New research published in the Journal of Hospital Medicine shows that hospitals accredited by The Joint Commission outperformed non-accredited hospitals on nationally standardized quality measures of acute myocardial infarction (AMI), heart failure and pneumonia, and that the performance gap between Joint Commission accredited and non-accredited hospitals increased over the years of the study. The study, Hospital Performance Trends on National Quality Measures (S.P. Schmaltz) is the first to show the association between accreditation status and performance improvement over a five-year reporting period.
Taking advantage of the alignment of Joint Commission and Centers for Medicare & Medicaid Services (CMS) quality measures, the researchers found that hospitals accredited by The Joint Commission had greater improvements in hospital performance from 2004 to 2008 than non-accredited hospitals, even though the former started with higher baseline performance levels. This accelerated improvement was broad-based: accredited hospitals were more likely to achieve superior performance (greater than 90 percent adherence to quality measures) in 2008 on 13 of 16 nationally standardized quality-of-care measures, three clinical area summary scores, and an overall score compared to hospitals that were not accredited.
Only 69 percent of hospitals that have never been accredited achieved an adjusted overall 2008 composite rate of greater than 90 percent adherence to quality measures compared to 84 percent for hospitals that have been continuously accredited by The Joint Commission. These results are consistent with other studies that have looked at both process and outcome measures and accreditation.
“This examination of two independent assessments of the quality of care provided by an organization—accreditation and publicly-reported quality measures— over time provides that link between accreditation and significantly better performance on important measures of health care quality,” says Jerod M. Loeb, Ph.D., executive vice president, Division of Healthcare Quality Evaluation, The Joint Commission, and an author of the study.
The other authors from The Joint Commission include lead author of the study Stephen Schmaltz, M.P.H., Ph.D., and co-authors Scott C. Williams, Psy.D., and Mark R. Chassin, M.D., FACP, M.P.P., MPH, president. An additional co-author is Robert M. Wachter, M.D., professor and associate chairman, Department of Medicine, University of California, San Francisco. They call for future research to examine whether accreditation actually promotes improved performance or is a marker for other hospital characteristics associated with such performance.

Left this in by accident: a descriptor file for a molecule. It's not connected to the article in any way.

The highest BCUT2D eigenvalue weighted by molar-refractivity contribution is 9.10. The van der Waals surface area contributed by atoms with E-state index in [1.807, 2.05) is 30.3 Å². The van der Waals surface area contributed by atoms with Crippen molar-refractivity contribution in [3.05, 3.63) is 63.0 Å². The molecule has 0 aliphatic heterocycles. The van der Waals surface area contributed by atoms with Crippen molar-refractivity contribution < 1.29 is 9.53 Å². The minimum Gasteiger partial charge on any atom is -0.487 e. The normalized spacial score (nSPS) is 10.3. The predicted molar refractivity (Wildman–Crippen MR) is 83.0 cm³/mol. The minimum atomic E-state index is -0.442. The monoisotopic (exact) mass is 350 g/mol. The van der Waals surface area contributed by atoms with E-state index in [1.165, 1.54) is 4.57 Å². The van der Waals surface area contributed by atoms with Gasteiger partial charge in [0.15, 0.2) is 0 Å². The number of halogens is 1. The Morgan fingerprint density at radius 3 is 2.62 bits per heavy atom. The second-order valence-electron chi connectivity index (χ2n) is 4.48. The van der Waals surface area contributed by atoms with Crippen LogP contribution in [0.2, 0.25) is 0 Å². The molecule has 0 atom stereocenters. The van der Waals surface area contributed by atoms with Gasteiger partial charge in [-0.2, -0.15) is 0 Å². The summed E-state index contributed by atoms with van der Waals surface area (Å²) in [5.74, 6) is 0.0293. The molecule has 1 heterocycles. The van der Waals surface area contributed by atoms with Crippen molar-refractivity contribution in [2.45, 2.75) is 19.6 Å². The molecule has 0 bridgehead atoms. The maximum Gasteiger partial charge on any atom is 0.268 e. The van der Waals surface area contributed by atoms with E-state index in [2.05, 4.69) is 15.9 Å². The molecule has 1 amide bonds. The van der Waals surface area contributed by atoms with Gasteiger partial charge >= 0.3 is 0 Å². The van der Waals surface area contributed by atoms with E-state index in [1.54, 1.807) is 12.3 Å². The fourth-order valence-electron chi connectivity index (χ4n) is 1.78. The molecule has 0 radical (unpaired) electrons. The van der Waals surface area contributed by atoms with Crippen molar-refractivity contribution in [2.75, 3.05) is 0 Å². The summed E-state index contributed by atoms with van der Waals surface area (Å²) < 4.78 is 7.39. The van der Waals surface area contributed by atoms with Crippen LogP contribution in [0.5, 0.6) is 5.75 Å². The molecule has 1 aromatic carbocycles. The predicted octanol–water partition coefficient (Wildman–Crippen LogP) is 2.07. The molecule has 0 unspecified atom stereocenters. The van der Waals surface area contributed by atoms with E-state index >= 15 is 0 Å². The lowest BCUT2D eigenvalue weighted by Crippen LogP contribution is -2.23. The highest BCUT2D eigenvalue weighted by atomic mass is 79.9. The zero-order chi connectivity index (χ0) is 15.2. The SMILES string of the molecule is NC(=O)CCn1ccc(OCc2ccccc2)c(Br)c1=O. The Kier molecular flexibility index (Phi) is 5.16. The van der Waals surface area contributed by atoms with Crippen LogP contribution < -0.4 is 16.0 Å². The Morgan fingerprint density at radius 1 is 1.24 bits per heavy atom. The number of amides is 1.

“This study validates that hospitals accredited by The Joint Commission are achieving their goal of continuously improving the quality of care they provide to their patients. By following these evidence-based care processes, hospitals will continue to improve the health outcomes their patients experience,” says Dr. Chassin. “Furthermore, the standardized measures in this study are among the accountability measures that Joint Commission-accredited hospitals will be required to meet a new performance improvement requirement for beginning in January 2012. And, this year for the first time our Annual Report recognized the top performers on these measures as well as children’s asthma and surgical care. This recognition is intended as an incentive for better performance on accountability measures and to support organizations in their quest to do better.”
The 16 measures used in this study of 3,891 hospitals address hospital compliance with evidence-based processes of care recommended by the clinical treatment guidelines of respected professional societies. U.S. hospitals have been collecting data since July 2002 on standardized measures of quality developed by The Joint Commission and CMS.